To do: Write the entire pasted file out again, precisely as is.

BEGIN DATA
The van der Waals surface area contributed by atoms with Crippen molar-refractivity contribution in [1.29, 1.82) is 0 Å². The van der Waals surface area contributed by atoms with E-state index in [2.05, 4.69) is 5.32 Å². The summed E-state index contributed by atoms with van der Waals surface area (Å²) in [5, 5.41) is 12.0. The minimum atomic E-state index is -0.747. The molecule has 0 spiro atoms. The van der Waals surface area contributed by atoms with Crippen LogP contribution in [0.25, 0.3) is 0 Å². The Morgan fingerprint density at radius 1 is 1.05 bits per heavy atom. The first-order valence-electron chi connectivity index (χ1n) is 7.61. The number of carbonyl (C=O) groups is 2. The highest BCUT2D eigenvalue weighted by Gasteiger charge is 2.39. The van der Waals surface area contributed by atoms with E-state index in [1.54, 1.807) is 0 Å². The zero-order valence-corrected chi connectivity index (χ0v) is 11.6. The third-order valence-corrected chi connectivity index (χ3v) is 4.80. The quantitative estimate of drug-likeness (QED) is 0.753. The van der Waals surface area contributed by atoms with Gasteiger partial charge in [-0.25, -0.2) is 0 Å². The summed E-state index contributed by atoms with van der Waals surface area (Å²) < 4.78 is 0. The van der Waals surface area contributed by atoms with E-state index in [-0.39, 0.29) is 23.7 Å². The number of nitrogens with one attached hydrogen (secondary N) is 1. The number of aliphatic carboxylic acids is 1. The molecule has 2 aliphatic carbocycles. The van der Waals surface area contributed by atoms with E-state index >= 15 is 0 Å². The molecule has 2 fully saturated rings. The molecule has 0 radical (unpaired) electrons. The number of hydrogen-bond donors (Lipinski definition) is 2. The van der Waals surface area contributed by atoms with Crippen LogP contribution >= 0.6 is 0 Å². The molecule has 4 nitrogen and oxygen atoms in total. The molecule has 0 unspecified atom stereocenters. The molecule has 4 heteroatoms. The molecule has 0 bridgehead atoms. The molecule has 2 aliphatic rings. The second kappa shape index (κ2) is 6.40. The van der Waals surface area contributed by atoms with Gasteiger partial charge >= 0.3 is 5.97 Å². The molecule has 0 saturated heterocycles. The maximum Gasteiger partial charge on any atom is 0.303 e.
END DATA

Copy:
The van der Waals surface area contributed by atoms with Crippen molar-refractivity contribution in [1.29, 1.82) is 0 Å². The van der Waals surface area contributed by atoms with E-state index in [2.05, 4.69) is 5.32 Å². The summed E-state index contributed by atoms with van der Waals surface area (Å²) in [5, 5.41) is 12.0. The minimum atomic E-state index is -0.747. The molecule has 0 spiro atoms. The van der Waals surface area contributed by atoms with Crippen LogP contribution in [0.25, 0.3) is 0 Å². The Morgan fingerprint density at radius 1 is 1.05 bits per heavy atom. The first-order valence-electron chi connectivity index (χ1n) is 7.61. The number of carbonyl (C=O) groups is 2. The highest BCUT2D eigenvalue weighted by Gasteiger charge is 2.39. The van der Waals surface area contributed by atoms with E-state index in [1.54, 1.807) is 0 Å². The zero-order valence-corrected chi connectivity index (χ0v) is 11.6. The third-order valence-corrected chi connectivity index (χ3v) is 4.80. The quantitative estimate of drug-likeness (QED) is 0.753. The van der Waals surface area contributed by atoms with Gasteiger partial charge in [-0.25, -0.2) is 0 Å². The summed E-state index contributed by atoms with van der Waals surface area (Å²) < 4.78 is 0. The van der Waals surface area contributed by atoms with E-state index in [-0.39, 0.29) is 23.7 Å². The number of nitrogens with one attached hydrogen (secondary N) is 1. The number of aliphatic carboxylic acids is 1. The molecule has 2 aliphatic carbocycles. The van der Waals surface area contributed by atoms with E-state index >= 15 is 0 Å². The molecule has 2 fully saturated rings. The molecule has 0 radical (unpaired) electrons. The number of hydrogen-bond donors (Lipinski definition) is 2. The van der Waals surface area contributed by atoms with Crippen LogP contribution >= 0.6 is 0 Å². The molecule has 4 nitrogen and oxygen atoms in total. The molecule has 0 unspecified atom stereocenters. The molecule has 4 heteroatoms. The molecule has 0 bridgehead atoms. The molecule has 2 aliphatic rings. The second kappa shape index (κ2) is 6.40. The van der Waals surface area contributed by atoms with Gasteiger partial charge >= 0.3 is 5.97 Å². The molecule has 0 saturated heterocycles. The maximum Gasteiger partial charge on any atom is 0.303 e.